Newswise — A UC San Francisco professor of biochemistry and biophysics has received Asia’s highest scientific honor, the 2014 Shaw Prize in Life Science and Medicine, for his groundbreaking discovery of a system that makes “life and death decisions” for the cell.
Peter Walter, PhD, who is also an investigator with the Howard Hughes Medical Institute, shares the prize with Kazutoshi Mori, PhD, a professor of biophysics at Kyoto University in Japan. They were jointly named winners of the award this morning, May 27, 2014, in an announcement by the Shaw Prize Foundation, in Hong Kong.
The award acknowledges the scientists’ discovery of the so-called “unfolded protein response” of the cell’s endoplasmic reticulum, and its role in ensuring that proteins are properly constructed, especially when the cell’s quality control system is overwhelmed.
Because of their work, scientists now understand that when these basic systems malfunction, serious diseases can result, including cancer, type 2 diabetes and Alzheimer’s disease, as well as the more arcane eye disease retinitis pigmentosa.
“Peter Walter has received widespread acclaim for his discoveries of how the cell ensures that its fundamental building blocks are properly constructed and the role protein malformations play in disease,” said UCSF Interim Chancellor Sam Hawgood, MBBS. “His discovery with Professor Mori has altered the field of biochemistry and is a perfect example of the importance of basic research today, its impact on health, and importance for society.”
Controlling the Building Blocks of Life
Like cars or computers, cells need to have the right parts in the right places in order to work properly. But because cells are living machines, they are able to respond to changing conditions by assembling new parts in real time and directing them to their proper locations.
In the cell, those “new parts” are proteins, the building blocks of any organism. But when they are first made inside cells, they are in the form of simple, linear chains of amino acids known as polypeptides. Those chains must fold into proper, three-dimensional shapes before they can be sent off to do their job.
To undergo folding, these newly synthesized polypeptide chains enter a maze-like structure called the endoplasmic reticulum (ER), which serves as a checkpoint: Well-folded proteins exit the ER and are shuttled to their destinations, but malformed proteins, which are a hallmark of many serious diseases, are targeted for destruction.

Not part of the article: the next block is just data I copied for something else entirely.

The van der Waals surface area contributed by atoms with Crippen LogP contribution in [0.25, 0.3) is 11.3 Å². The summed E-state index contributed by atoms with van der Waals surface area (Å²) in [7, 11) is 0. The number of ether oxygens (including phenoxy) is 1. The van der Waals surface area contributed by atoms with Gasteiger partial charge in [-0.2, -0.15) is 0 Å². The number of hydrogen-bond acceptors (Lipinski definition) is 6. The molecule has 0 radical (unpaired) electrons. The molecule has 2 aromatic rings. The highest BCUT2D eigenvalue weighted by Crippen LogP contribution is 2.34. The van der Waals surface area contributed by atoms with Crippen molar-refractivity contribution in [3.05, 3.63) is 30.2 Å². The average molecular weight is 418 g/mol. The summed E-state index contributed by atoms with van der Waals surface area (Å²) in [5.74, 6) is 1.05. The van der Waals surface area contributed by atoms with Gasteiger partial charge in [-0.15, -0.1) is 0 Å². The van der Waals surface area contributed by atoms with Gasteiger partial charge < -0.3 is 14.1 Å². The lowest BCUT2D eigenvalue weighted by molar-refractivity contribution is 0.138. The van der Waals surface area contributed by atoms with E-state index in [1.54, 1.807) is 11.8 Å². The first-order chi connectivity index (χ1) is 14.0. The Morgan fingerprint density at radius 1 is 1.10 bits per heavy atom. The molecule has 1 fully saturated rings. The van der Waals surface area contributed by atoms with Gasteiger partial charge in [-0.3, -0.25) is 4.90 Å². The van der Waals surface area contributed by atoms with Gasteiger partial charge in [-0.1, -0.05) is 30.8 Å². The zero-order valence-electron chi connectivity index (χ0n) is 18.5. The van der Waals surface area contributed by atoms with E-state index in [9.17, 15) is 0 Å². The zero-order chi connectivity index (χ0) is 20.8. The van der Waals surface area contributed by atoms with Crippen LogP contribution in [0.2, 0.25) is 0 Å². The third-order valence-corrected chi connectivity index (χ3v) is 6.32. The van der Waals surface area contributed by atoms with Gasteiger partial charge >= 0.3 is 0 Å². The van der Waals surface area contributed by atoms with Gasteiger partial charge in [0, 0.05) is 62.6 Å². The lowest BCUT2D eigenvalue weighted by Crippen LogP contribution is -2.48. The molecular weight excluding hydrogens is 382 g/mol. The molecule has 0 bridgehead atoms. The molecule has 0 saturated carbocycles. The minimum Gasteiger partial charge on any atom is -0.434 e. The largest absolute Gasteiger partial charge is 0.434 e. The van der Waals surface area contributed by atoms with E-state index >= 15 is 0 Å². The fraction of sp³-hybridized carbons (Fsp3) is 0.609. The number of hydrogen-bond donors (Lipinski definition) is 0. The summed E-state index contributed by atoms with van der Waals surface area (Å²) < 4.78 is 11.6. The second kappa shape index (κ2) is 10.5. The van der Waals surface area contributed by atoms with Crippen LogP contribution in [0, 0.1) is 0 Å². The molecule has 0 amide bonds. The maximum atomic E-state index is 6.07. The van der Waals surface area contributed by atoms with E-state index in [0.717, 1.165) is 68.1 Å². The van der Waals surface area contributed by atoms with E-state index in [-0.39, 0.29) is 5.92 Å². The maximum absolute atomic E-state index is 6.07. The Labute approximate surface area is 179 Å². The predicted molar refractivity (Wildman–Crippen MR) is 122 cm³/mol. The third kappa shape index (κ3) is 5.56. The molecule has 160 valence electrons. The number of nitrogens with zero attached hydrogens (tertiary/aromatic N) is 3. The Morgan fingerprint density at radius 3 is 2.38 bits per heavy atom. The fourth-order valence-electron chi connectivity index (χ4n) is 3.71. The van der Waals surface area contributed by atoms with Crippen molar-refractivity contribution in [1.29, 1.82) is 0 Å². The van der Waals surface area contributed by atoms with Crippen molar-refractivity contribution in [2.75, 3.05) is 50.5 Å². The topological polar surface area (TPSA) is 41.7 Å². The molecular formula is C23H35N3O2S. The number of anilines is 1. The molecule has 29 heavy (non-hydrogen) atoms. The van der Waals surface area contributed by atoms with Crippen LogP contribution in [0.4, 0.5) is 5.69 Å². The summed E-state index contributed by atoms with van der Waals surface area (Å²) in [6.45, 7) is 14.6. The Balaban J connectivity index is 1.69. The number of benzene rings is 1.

Working with yeast in his UCSF laboratory, Walter and colleagues discovered how this process is kept in balance by a molecular signaling pathway known as the unfolded protein response, or UPR.
As Walter put it, “The unfolded protein response makes life and death decisions for the cell.”
The UPR that Walter discovered in yeast is also present in humans, which has led other researchers to build on Walter’s work and identify two additional, complementary UPR signaling pathways at work in human cells.
Walter, 59, joined the UCSF faculty in 1983 and has been an HHMI investigator since 1997. He is the recipient of some of the most esteemed prizes in biomedical science, including the Paul Ehrlich and Ludwig Darmstaedter Prize (2012), the Otto Warburg Medal (2011), the Gairdner International Award (2009), the E.B. Wilson Medal (2009), the Stein and Moore Award (2009), and the Wiley Prize in Biomedical Sciences (2005). He is a member of the National Academy of Sciences, the American Academy of Arts and Sciences, and the European Molecular Biology Organization.
One of the World’s Top Scientific Honors
Often considered the “Nobel Prize of Asia,” the Shaw prize honors individuals who have achieved significant breakthroughs in academic and scientific research or applications, and whose work has resulted in a positive and profound impact on mankind.
Walter joins four previous Shaw laureates from UCSF: Herbert Boyer (2004), Yuet-Wai Kan (2004), Shinya Yamanaka (2008), and David Julius (2010).
The Shaw Prize, which was launched in November 2002 and first awarded in 2004, consists of three annual prizes, which are presented to scientists in the fields of Astronomy, Life Science and Medicine, and Mathematical Sciences. Each prize carries a monetary award of $1 million.
The 2014 Shaw Prize in Astronomy was awarded to Daniel Eisenstein, of Harvard University; Shaun Cole, of Durham University, UK; and John Peacock, at the University of Edinburgh, UK, for their contributions to the measurements of features in the large-scale structure of galaxies. The prize in mathematics was awarded to George Lusztig, at the Massachusetts Institute of Technology, for his fundamental contributions to algebra, algebraic geometry and representation theory.
The 2014 Shaw Laureates will receive their awards in Hong Kong at the eleventh annual ceremony on Wednesday, Sept. 24.
Established through the support and guidance of Hong Kong entrepreneur Run Run Shaw, the Shaw Prize is an international award managed and administered by The Shaw Prize Foundation, in Hong Kong. Shaw also founded The Shaw Foundation Hong Kong and The Sir Run Run Shaw Charitable Trust, both dedicated to the promotion of education, scientific and technological research, medical and welfare services, and culture and the arts.
About UC San Francisco
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